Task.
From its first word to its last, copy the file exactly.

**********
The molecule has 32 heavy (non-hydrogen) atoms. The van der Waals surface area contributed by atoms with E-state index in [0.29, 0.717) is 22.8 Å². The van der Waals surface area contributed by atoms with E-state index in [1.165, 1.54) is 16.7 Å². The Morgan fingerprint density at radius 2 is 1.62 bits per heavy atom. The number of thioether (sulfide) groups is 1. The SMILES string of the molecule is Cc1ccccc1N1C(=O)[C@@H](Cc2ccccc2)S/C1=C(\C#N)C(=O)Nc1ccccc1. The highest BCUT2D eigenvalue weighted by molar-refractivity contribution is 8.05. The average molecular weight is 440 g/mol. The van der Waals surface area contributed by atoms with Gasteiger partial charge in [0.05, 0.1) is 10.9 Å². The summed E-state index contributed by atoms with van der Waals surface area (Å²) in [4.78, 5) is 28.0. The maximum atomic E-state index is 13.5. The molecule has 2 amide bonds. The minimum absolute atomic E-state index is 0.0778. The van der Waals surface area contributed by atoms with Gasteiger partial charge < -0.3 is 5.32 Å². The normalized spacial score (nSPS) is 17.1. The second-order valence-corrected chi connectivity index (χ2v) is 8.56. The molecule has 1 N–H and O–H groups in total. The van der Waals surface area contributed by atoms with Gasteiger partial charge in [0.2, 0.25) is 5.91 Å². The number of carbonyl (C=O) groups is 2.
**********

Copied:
The molecule has 32 heavy (non-hydrogen) atoms. The van der Waals surface area contributed by atoms with E-state index in [0.29, 0.717) is 22.8 Å². The van der Waals surface area contributed by atoms with E-state index in [1.165, 1.54) is 16.7 Å². The Morgan fingerprint density at radius 2 is 1.62 bits per heavy atom. The number of thioether (sulfide) groups is 1. The SMILES string of the molecule is Cc1ccccc1N1C(=O)[C@@H](Cc2ccccc2)S/C1=C(\C#N)C(=O)Nc1ccccc1. The highest BCUT2D eigenvalue weighted by molar-refractivity contribution is 8.05. The average molecular weight is 440 g/mol. The van der Waals surface area contributed by atoms with Gasteiger partial charge in [0.05, 0.1) is 10.9 Å². The summed E-state index contributed by atoms with van der Waals surface area (Å²) in [4.78, 5) is 28.0. The maximum atomic E-state index is 13.5. The molecule has 2 amide bonds. The minimum absolute atomic E-state index is 0.0778. The van der Waals surface area contributed by atoms with Gasteiger partial charge < -0.3 is 5.32 Å². The normalized spacial score (nSPS) is 17.1. The second-order valence-corrected chi connectivity index (χ2v) is 8.56. The molecule has 1 N–H and O–H groups in total. The van der Waals surface area contributed by atoms with Gasteiger partial charge in [0.2, 0.25) is 5.91 Å². The number of carbonyl (C=O) groups is 2.